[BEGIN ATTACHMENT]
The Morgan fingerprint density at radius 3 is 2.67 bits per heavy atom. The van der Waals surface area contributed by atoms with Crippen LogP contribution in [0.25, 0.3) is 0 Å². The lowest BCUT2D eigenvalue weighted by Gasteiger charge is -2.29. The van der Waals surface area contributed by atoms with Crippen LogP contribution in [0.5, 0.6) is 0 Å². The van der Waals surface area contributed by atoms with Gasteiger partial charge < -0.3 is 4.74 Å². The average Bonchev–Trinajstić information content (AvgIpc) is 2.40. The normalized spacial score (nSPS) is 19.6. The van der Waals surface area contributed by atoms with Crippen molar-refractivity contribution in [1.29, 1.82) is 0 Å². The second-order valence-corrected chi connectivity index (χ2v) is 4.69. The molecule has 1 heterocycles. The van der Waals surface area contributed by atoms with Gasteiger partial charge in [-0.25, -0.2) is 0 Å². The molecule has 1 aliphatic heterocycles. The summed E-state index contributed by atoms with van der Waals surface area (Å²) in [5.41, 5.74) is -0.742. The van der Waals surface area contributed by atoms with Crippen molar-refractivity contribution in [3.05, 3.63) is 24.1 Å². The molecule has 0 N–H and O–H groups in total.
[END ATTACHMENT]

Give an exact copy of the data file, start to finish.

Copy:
The Morgan fingerprint density at radius 3 is 2.67 bits per heavy atom. The van der Waals surface area contributed by atoms with Crippen LogP contribution in [0.25, 0.3) is 0 Å². The lowest BCUT2D eigenvalue weighted by Gasteiger charge is -2.29. The van der Waals surface area contributed by atoms with Crippen LogP contribution in [0.5, 0.6) is 0 Å². The van der Waals surface area contributed by atoms with Gasteiger partial charge < -0.3 is 4.74 Å². The average Bonchev–Trinajstić information content (AvgIpc) is 2.40. The normalized spacial score (nSPS) is 19.6. The van der Waals surface area contributed by atoms with Crippen molar-refractivity contribution in [1.29, 1.82) is 0 Å². The second-order valence-corrected chi connectivity index (χ2v) is 4.69. The molecule has 1 heterocycles. The van der Waals surface area contributed by atoms with Gasteiger partial charge in [-0.25, -0.2) is 0 Å². The molecule has 1 aliphatic heterocycles. The summed E-state index contributed by atoms with van der Waals surface area (Å²) in [5.41, 5.74) is -0.742. The van der Waals surface area contributed by atoms with Crippen molar-refractivity contribution in [3.05, 3.63) is 24.1 Å². The molecule has 0 N–H and O–H groups in total.